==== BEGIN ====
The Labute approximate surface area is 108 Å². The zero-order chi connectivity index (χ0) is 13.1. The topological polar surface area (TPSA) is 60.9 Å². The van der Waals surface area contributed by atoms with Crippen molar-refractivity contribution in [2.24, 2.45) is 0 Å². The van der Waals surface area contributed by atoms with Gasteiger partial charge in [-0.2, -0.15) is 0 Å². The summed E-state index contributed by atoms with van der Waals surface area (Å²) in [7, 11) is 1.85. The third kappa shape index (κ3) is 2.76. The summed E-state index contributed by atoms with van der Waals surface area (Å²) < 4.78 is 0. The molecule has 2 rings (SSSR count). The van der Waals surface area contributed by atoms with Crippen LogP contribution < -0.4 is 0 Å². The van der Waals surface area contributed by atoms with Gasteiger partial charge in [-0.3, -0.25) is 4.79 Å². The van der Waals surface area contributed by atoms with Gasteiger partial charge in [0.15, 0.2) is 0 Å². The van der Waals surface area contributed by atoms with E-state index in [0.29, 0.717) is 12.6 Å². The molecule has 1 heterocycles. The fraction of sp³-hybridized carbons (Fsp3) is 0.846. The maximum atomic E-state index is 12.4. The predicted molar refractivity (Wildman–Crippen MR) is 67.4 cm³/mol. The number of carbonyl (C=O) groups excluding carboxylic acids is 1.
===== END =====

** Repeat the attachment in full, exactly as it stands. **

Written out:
The Labute approximate surface area is 108 Å². The zero-order chi connectivity index (χ0) is 13.1. The topological polar surface area (TPSA) is 60.9 Å². The van der Waals surface area contributed by atoms with Crippen molar-refractivity contribution in [2.24, 2.45) is 0 Å². The van der Waals surface area contributed by atoms with Gasteiger partial charge in [-0.2, -0.15) is 0 Å². The summed E-state index contributed by atoms with van der Waals surface area (Å²) in [7, 11) is 1.85. The third kappa shape index (κ3) is 2.76. The summed E-state index contributed by atoms with van der Waals surface area (Å²) < 4.78 is 0. The molecule has 2 rings (SSSR count). The van der Waals surface area contributed by atoms with Crippen LogP contribution < -0.4 is 0 Å². The van der Waals surface area contributed by atoms with Gasteiger partial charge in [-0.3, -0.25) is 4.79 Å². The van der Waals surface area contributed by atoms with Gasteiger partial charge in [0.15, 0.2) is 0 Å². The van der Waals surface area contributed by atoms with E-state index in [0.29, 0.717) is 12.6 Å². The molecule has 1 heterocycles. The fraction of sp³-hybridized carbons (Fsp3) is 0.846. The maximum atomic E-state index is 12.4. The predicted molar refractivity (Wildman–Crippen MR) is 67.4 cm³/mol. The number of carbonyl (C=O) groups excluding carboxylic acids is 1.